What Do You Know About Off-Road Tire Load Rating?
Choosing the best off-road tires involves a good deal of thought to be sure a 4WD truck or Jeep is equipped with the ones it really needs. Like other aftermarket equipment such as bumpers and suspension, tires need to be judged according to the use they will see and the truck where they will be mounted.
If you have any questions about the meaning of all those numbers and ratings, read below for a brief understanding of different tire rating terminology and its significance.
Tire Load Range
Load range is the range of weight that a tire can support at a specific pressure, usually designated at a standard 32 PSI. Along with load index, this number can be used to compare tires of the same size and tread, although it will differ between those of different sizes and types. Tires are classified in various letter ratings based on their load range. These class ratings offer buyers a rough way to gauge tire durability and strength.
Tire Load Index
Load index refers to the actual weight carrying capacity of a tire measured at the standard recommended inflation. This number increases the more weight a tire is able to support. When purchasing tires for an off-road truck, buyers must first know the weight of the vehicle when completely loaded with any add-on equipment like steel truck bumpers. That number when divided by four designates the required amount of weight a tire must safely support. Heavy off-road trucks require higher load indexes than passenger cars.
Tire Speed Rating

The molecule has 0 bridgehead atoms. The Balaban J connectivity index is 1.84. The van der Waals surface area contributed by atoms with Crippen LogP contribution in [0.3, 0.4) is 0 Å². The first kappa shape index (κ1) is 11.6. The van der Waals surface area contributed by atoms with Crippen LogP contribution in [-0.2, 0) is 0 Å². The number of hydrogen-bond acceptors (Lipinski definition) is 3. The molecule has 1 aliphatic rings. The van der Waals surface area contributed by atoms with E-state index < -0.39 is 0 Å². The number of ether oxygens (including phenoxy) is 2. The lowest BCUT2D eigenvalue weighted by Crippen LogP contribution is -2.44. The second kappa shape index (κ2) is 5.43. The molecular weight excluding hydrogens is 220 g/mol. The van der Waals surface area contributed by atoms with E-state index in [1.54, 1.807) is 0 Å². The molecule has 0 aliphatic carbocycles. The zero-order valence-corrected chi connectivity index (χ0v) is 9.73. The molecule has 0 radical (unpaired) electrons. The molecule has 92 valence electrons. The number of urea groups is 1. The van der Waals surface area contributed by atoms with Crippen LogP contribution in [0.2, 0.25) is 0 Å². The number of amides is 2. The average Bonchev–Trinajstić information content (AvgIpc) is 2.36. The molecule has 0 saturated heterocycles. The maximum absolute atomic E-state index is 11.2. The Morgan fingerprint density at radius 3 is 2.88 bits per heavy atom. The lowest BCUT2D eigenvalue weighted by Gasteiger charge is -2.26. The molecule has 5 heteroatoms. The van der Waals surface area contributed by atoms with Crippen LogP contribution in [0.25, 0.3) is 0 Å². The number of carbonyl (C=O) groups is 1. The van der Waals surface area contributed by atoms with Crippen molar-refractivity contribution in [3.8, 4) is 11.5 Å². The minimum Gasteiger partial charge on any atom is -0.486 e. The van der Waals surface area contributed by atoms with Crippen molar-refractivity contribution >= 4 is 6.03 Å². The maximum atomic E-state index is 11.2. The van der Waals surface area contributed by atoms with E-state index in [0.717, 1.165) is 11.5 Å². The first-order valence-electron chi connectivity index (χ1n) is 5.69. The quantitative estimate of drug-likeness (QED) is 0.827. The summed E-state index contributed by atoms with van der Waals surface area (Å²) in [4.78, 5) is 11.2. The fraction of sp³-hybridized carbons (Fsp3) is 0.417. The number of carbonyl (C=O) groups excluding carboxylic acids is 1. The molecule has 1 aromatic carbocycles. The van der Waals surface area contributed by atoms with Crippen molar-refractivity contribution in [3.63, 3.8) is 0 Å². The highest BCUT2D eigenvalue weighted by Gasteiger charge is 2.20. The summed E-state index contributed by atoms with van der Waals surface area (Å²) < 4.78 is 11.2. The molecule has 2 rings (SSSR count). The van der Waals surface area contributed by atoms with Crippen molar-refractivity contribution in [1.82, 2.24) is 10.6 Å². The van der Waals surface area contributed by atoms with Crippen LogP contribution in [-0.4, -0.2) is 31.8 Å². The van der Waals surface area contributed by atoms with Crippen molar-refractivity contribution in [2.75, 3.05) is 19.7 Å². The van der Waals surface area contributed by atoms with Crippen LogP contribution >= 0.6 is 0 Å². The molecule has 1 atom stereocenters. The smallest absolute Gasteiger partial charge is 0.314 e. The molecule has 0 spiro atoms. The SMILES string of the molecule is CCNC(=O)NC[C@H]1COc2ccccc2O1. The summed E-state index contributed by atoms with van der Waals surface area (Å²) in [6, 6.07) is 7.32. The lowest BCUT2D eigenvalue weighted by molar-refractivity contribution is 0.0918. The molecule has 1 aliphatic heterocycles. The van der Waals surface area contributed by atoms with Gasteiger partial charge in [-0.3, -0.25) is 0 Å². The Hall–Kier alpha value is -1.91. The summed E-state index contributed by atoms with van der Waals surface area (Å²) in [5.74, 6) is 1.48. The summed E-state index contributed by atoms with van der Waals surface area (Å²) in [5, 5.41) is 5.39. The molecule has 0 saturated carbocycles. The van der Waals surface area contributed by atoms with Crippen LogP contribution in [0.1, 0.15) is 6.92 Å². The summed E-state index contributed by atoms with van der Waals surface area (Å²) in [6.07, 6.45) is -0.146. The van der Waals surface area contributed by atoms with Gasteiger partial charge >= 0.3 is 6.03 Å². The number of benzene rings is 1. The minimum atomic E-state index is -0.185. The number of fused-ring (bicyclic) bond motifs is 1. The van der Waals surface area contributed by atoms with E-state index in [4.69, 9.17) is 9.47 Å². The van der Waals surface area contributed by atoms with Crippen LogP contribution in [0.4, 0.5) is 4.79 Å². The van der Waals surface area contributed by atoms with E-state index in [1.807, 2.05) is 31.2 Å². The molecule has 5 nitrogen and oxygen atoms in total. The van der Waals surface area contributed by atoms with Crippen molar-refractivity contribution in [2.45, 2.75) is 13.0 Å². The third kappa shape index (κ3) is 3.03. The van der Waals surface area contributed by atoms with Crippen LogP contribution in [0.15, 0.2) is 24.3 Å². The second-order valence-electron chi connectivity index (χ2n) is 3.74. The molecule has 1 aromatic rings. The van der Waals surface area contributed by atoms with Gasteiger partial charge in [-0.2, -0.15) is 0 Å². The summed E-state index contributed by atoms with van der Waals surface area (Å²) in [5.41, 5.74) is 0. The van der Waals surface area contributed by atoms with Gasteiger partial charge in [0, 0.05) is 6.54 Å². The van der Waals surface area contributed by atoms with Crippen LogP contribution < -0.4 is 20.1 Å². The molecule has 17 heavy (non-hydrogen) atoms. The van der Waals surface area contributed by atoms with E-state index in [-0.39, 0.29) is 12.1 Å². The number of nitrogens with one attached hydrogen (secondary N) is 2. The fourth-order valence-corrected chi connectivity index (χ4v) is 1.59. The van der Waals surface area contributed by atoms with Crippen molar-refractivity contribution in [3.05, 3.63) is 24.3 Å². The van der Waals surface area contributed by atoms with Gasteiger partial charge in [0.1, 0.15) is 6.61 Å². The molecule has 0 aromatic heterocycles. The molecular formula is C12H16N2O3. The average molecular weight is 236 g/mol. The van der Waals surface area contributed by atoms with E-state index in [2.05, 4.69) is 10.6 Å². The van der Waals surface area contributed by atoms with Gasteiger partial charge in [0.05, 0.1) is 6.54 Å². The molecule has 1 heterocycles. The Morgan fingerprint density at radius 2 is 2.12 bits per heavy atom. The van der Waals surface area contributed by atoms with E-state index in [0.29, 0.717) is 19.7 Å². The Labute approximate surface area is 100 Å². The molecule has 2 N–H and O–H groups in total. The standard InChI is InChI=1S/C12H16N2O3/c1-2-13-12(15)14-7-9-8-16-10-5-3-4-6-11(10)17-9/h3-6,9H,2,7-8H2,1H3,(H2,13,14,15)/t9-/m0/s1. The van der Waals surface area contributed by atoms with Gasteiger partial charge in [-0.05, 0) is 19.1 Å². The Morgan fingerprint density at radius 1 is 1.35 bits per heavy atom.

Speed rating is the number that indicates the top speed a tire can be driven without failing. It is based on the temperature of the tire while it is in motion, which increases as the vehicle is driven faster. For most off-road vehicles, a lower speed rating can be acceptable since these trucks are typically driven slower, rather than faster.
Tire Load Carrying Capacity
Overall load carrying capacity is an important consideration; however, it is not an official spec that comes with any tire or truck. This estimation involves looking at the overall off-road picture and comparing the above ratings to choose the most suitable tire option. Load carrying capacity is the maximum weight all the tires can collectively support based on the combination of load index, temperature or speed rating, and tire pressure.
Since all three specs interact on the vehicle in different ways, buyers need to consider all of them and how different ratings could affect that off-road truck. It is also essential to understand how load carrying capacity can change under different conditions, mostly in relation to tire temperature.
Higher speeds and increased weight both cause an increase in temperature, so it is important to gauge carrying capacity according to the conditions the truck is likely to encounter. This becomes especially important when adding aftermarket equipment like steel bumpers to the truck, as all that gear can drastically increase its weight.
Taking the different tire ratings into account, the important takeaway here is that off-road owners need to think about a lot more than just tire size and tread type when equipping their trucks. Preventing an accident or blowout and prolonging the life of off-road tires requires careful consideration about how the truck will be used, as well as the added weight of truck bumpers and other off-road gear. Only after considering the total picture can buyers pick a tire that is going to serve them well out there on the trails!